But that isn’t proof that the programs were ineffective. Instead of falling 7%, without such programs it may have fallen 27% – we don’t know. If the goal was preventing any subsequent decline, then yes it was failure. But when there’s a crisis, due to the ‘flight to safety’, borrowing costs for reserve economies to plunge, making the bailout effectively free. Small economies tend to have the opposite situation of money fleeing during crisis.

Far from securing our futures, our as of yet unborn children are saddled with debts so massive we would never dare contemplate taking them on ourselves

No one actually pays the debt all at once. It’s continuously rolled over. The only reason why taxes went up in 2013 was because of Obama’s refusal to compromise, not out of economic necessity. As I explain earlier, America’s reserve currency status is keeping borrowing costs relative to GDP very low. Here is the debt pie chart:

But a large portion of the debt is held in funds that will never sell even if the dollar does weaken. All interest paid to the Federal Reserve is returned to the treasury. For all the hype over China dumping debt, they control only 8%.

Thee Cheers for Washington: America Stands Alone

From Yahoo Finance: Three cheers for Washington

In case you haven’t noticed, we are in another one of those America-stands-alone moments, at least in terms of our economic strength, (notwithstanding a weakish jobs report for March.) I say moments because it won’t last forever. It’s a state that always comes and goes. But compared to where we were? What a difference seven-and-a-half years makes!

Yet again, smart people save the day; libs lose.

At the depth of the financial problem, the left was ebullient at the prospect of America and its elite going down the tubes – but it didn’t, thanks to pro-growth, efficacious policy, such as TARP, that smothered those leftist dreams of a post-America world. Instead, the rest of the world (except China) went down the tubes, in what has been a rise of the West and a decline of the rest. The cognitive and financial elite have only become more powerful and influential, as signified by the Nasdaq revising 5000 (despite the left predicting in the early 2000′s that Nasdaq 5000 would never happen again in our lifetimes) and the unending, interminable web 2.0 & Silicon Valley real estate ‘bubble’ that leaves the left in fits for its refusal to pop. America’s pillars of economic, cultural and institutional dominance have also been strengthened in the post-2008 world, too. America’s most prestigious, selective institutions of higher learning and intellectualism, the Ivy Leagues, Caltech, and MIT, are meccas of innovation and talent, drawing applications from high-IQ students the world over. Same for America’s most envied, admired tech companies such as Google Facebook, and Snapchat. Google gets over three million job applications a year, but only accepts 7,000. Fed policy has been a success, so much so that the European Central Bank has launched their own QE. US stocks keep going; the S&P 500 is now 200% from it’s March 2009 lows, but fundamentals, not QE, is what is mostly driving this rally. The rest of the world, however, has had much more sluggish stock market performance since 2009. And much more sluggish inflation-adjusted economic growth. Compared to other G-8 nations, America is kicking ass:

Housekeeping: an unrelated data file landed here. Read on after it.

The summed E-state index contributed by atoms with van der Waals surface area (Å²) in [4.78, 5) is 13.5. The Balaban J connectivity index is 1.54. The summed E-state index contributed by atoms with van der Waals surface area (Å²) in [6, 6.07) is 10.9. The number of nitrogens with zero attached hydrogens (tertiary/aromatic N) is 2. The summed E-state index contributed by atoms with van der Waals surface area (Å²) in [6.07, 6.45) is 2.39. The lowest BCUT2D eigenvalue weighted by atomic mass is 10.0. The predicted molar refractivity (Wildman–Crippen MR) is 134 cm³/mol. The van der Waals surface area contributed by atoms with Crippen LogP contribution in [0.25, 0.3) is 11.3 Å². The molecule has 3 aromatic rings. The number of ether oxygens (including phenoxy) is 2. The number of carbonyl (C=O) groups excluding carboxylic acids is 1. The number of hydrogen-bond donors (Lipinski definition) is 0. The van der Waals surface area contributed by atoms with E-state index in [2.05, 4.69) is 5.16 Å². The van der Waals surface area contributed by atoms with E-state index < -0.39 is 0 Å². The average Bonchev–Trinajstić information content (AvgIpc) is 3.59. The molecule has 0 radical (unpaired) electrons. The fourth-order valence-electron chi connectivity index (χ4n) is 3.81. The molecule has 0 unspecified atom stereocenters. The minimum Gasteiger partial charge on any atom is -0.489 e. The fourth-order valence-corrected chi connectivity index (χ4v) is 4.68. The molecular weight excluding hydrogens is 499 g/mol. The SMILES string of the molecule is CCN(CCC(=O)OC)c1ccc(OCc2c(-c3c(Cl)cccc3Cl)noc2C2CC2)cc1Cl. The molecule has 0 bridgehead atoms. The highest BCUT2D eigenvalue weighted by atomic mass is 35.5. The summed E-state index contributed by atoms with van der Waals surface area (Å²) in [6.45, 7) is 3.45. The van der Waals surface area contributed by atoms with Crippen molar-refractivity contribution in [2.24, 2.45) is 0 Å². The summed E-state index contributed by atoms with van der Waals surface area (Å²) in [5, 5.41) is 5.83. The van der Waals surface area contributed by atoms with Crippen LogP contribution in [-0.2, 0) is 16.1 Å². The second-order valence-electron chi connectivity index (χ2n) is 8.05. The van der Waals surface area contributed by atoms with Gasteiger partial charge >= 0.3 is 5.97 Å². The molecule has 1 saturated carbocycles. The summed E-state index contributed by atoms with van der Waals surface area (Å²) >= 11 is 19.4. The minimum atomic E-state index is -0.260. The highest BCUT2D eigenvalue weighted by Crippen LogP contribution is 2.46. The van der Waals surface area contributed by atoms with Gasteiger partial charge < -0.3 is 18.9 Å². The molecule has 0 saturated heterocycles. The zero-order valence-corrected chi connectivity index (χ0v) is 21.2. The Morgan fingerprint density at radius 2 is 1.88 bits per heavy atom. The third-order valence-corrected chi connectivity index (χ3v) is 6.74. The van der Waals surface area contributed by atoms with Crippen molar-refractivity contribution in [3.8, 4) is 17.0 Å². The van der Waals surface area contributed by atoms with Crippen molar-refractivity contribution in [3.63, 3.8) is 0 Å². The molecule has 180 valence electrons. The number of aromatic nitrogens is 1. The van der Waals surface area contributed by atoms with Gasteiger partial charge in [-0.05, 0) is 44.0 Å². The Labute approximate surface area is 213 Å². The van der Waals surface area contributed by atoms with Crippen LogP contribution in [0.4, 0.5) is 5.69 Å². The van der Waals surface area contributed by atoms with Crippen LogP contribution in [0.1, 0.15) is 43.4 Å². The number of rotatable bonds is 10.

Now Russia finds itself in a situation of low growth and high inflation (stagflation), joining the ranks of economic losers like Latin America, Australia, and Turkey. America and China, unlike some of those primitive countries, doesn’t depend on oil for its growth; we have high-tech and intellectual property, which is not subject to the whims of macro fluctuations. And we have reserve currency status.

Related:

The System Worked: How the World Stopped Another Great Depression

America is Still #1

Seth Godin’s Nod to Consequentialism

From The panic tax

1. The cost of ameliorating panic in your system is always less than the cost of the lost productivity when panic hits. In other words, all the other steps are worth it

Agree. That’s my rationale for supporting TARP, in that the nominal cost of the bailout (about $700 billion) was dwarfed by the indirect (staved off panic, rising stocks, improved confidence) value it created. Sometimes the best policy is the polity no one likes, but creates the most indirect value, boosting the ‘common good’. As measured by indirect value, TARP may have had the highest ROI of any government program in recent history.

The System Worked: How the World Stopped Another Great Depression

Found this gem on Amazon that somehow eluded my attention until today, The System Worked: How the World Stopped Another Great Depression